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Feline Oral Squamous Cell Carcinoma Fact Sheet

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Oral squamous cell carcinoma is a nasty disease in cats. Frequently, these tumours are not identified until the lesion has progressed significantly with associated oral pain and halitosis due to bacterial infection.

What is oral squamous cell carcinoma?

Oral squamous cell carcinoma is a cancer that arises from the cells that produce the lining of the mouth and throat including the gums, tongue, cheeks and tonsils. This cancer has an ability to grow invasively into the surrounding tissues and the visible part of the tumour is all too often just the proverbial tip of the iceberg.

Presentation

The average age for diagnosis of this disease is 11-12 years, although it has been described in cats from 2-18 years old. Presenting complaints commonly include facial deformity, loose teeth, weight loss and halitosis. Other, more subtle signs include oral pain and dribbling. Picture 1 shows an oral lesion from a patient whose only presenting complaint was a slightly reduced appetite.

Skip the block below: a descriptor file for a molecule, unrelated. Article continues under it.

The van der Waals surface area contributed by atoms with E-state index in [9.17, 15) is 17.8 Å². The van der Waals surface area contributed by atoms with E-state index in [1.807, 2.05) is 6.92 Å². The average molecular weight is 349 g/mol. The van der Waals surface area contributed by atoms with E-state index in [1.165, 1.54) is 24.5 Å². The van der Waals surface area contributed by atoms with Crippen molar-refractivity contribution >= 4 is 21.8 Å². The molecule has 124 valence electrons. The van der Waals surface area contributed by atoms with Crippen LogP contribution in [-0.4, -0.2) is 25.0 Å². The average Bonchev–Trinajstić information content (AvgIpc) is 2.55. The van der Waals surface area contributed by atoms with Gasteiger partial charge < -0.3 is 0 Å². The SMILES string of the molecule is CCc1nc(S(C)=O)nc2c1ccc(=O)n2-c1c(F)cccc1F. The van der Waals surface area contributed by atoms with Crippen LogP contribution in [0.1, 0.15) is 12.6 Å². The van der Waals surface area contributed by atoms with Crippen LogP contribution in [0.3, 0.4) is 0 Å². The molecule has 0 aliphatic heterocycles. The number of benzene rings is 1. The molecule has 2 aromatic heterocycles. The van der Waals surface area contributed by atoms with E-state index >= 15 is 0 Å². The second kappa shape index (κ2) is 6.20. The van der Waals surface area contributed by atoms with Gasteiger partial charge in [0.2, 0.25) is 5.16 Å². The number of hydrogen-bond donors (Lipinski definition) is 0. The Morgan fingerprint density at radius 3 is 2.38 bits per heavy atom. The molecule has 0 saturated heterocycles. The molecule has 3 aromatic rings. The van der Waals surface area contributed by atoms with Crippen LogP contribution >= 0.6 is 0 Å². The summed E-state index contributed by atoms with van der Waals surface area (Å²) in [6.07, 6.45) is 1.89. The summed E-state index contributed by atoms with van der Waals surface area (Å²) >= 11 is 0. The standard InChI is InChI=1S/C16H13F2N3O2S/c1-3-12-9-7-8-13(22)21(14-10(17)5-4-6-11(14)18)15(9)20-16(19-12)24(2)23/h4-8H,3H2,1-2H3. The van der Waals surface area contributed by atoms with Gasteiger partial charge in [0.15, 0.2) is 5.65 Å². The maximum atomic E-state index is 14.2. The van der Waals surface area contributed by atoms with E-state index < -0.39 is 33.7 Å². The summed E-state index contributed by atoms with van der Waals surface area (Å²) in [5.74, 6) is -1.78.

Right: Oral eosinophilic granuloma in a cat’s mouth. An important differential diagnosis for feline oral squamous cell carcinoma.

Other conditions can affect the oral cavity that might resemble squamous cell carcinoma, such as eosinophilic granuloma complex, see picture 2. There are of course countless other causes of oral inflammation that must also be discounted.

Right: An invasive feline oral squamous cell carcinoma (courtesy of Jon Slattery).

Treatment Options and Prognosis

Sadly, at this time the prognosis for these cats is usually poor regardless of treatment. Multiple different treatments have been explored including radical surgery, chemotherapy, radiation therapy, hyperthermia, cryotherapy, anti-inflammatory therapy and combinations of the above. Consistently, studies indicate an average life expectancy of only 1½ to 3 months. In some cases, the tumour arises in a site that is amenable to surgical excision; these are usually small tumours in the cheek or the mandible. A small proportion of cases do respond well to radiotherapy with about 10% of these cases living for a year or more. Side effects from radiotherapy are few. While skin and gum irritation is described, this happens extremely infrequently using the treatment strategy that we do. Paradoxically, the greatest problems arise in the patients who demonstrate an excellent response to therapy. If a large proportion of a tumour is killed by the radiation, this can leave a hole in the mouth which may harbour infections or may allow food and water access to the nasal cavity.

Above: An oronasal fistula resulting from treatment of feline squamous cell carcinoma.

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